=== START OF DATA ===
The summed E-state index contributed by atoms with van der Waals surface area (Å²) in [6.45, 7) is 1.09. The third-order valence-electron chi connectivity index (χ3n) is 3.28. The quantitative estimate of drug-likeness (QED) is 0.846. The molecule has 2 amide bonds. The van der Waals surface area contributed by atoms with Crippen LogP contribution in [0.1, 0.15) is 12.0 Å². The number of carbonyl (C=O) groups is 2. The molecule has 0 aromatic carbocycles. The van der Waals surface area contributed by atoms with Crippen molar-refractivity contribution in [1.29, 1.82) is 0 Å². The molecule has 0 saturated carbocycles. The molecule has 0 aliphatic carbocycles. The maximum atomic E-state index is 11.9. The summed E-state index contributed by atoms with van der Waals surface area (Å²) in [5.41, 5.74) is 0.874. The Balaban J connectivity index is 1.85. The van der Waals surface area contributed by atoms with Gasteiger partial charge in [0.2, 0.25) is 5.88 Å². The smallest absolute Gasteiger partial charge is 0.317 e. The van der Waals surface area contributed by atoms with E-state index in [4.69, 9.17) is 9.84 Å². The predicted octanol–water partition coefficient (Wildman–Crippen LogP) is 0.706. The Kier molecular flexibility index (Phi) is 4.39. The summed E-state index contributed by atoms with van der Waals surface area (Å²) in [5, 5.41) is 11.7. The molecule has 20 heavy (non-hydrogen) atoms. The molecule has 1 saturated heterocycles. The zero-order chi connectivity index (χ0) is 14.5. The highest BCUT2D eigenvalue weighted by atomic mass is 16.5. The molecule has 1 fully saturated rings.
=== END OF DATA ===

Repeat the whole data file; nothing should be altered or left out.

The summed E-state index contributed by atoms with van der Waals surface area (Å²) in [6.45, 7) is 1.09. The third-order valence-electron chi connectivity index (χ3n) is 3.28. The quantitative estimate of drug-likeness (QED) is 0.846. The molecule has 2 amide bonds. The van der Waals surface area contributed by atoms with Crippen LogP contribution in [0.1, 0.15) is 12.0 Å². The number of carbonyl (C=O) groups is 2. The molecule has 0 aromatic carbocycles. The van der Waals surface area contributed by atoms with Crippen molar-refractivity contribution in [1.29, 1.82) is 0 Å². The molecule has 0 saturated carbocycles. The molecule has 0 aliphatic carbocycles. The maximum atomic E-state index is 11.9. The summed E-state index contributed by atoms with van der Waals surface area (Å²) in [5.41, 5.74) is 0.874. The Balaban J connectivity index is 1.85. The van der Waals surface area contributed by atoms with Gasteiger partial charge in [0.2, 0.25) is 5.88 Å². The smallest absolute Gasteiger partial charge is 0.317 e. The van der Waals surface area contributed by atoms with E-state index in [4.69, 9.17) is 9.84 Å². The predicted octanol–water partition coefficient (Wildman–Crippen LogP) is 0.706. The Kier molecular flexibility index (Phi) is 4.39. The summed E-state index contributed by atoms with van der Waals surface area (Å²) in [5, 5.41) is 11.7. The molecule has 20 heavy (non-hydrogen) atoms. The molecule has 1 saturated heterocycles. The zero-order chi connectivity index (χ0) is 14.5. The highest BCUT2D eigenvalue weighted by atomic mass is 16.5. The molecule has 1 fully saturated rings.